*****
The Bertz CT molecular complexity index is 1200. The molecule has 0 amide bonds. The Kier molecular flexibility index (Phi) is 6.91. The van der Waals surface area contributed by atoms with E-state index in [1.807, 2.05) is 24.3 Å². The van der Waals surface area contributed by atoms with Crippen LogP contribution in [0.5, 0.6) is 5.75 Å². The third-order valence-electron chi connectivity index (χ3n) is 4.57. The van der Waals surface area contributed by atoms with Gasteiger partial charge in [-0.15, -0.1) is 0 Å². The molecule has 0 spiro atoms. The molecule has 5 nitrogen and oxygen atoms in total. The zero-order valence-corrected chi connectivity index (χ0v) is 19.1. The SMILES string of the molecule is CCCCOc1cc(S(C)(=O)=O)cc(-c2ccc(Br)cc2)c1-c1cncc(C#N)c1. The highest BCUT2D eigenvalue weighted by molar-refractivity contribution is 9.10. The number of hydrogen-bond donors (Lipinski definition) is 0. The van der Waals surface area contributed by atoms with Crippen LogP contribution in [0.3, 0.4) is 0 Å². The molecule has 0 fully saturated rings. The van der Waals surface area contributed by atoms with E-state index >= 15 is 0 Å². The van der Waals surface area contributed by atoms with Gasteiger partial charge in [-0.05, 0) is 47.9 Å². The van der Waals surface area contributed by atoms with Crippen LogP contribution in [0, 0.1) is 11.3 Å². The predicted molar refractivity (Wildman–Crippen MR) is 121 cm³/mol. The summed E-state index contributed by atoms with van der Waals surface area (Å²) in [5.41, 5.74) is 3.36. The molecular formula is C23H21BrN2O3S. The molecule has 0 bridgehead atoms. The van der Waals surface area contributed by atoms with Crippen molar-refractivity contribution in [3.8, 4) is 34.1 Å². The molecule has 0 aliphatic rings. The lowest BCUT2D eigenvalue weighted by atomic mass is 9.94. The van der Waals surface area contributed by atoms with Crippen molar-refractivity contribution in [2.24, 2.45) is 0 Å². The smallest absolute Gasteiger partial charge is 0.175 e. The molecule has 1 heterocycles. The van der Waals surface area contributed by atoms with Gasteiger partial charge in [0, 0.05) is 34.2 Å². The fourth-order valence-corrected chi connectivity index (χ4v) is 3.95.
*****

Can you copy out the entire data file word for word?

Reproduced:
The Bertz CT molecular complexity index is 1200. The molecule has 0 amide bonds. The Kier molecular flexibility index (Phi) is 6.91. The van der Waals surface area contributed by atoms with E-state index in [1.807, 2.05) is 24.3 Å². The van der Waals surface area contributed by atoms with Crippen LogP contribution in [0.5, 0.6) is 5.75 Å². The third-order valence-electron chi connectivity index (χ3n) is 4.57. The van der Waals surface area contributed by atoms with Gasteiger partial charge in [-0.15, -0.1) is 0 Å². The molecule has 0 spiro atoms. The molecule has 5 nitrogen and oxygen atoms in total. The zero-order valence-corrected chi connectivity index (χ0v) is 19.1. The SMILES string of the molecule is CCCCOc1cc(S(C)(=O)=O)cc(-c2ccc(Br)cc2)c1-c1cncc(C#N)c1. The highest BCUT2D eigenvalue weighted by molar-refractivity contribution is 9.10. The number of hydrogen-bond donors (Lipinski definition) is 0. The van der Waals surface area contributed by atoms with Crippen LogP contribution in [0.3, 0.4) is 0 Å². The molecule has 0 fully saturated rings. The van der Waals surface area contributed by atoms with E-state index >= 15 is 0 Å². The van der Waals surface area contributed by atoms with Gasteiger partial charge in [-0.05, 0) is 47.9 Å². The van der Waals surface area contributed by atoms with Crippen LogP contribution in [0, 0.1) is 11.3 Å². The predicted molar refractivity (Wildman–Crippen MR) is 121 cm³/mol. The summed E-state index contributed by atoms with van der Waals surface area (Å²) in [5.41, 5.74) is 3.36. The molecular formula is C23H21BrN2O3S. The molecule has 0 bridgehead atoms. The van der Waals surface area contributed by atoms with Crippen molar-refractivity contribution in [3.8, 4) is 34.1 Å². The molecule has 0 aliphatic rings. The lowest BCUT2D eigenvalue weighted by atomic mass is 9.94. The van der Waals surface area contributed by atoms with Crippen molar-refractivity contribution in [2.24, 2.45) is 0 Å². The smallest absolute Gasteiger partial charge is 0.175 e. The molecule has 1 heterocycles. The van der Waals surface area contributed by atoms with Gasteiger partial charge in [0, 0.05) is 34.2 Å². The fourth-order valence-corrected chi connectivity index (χ4v) is 3.95.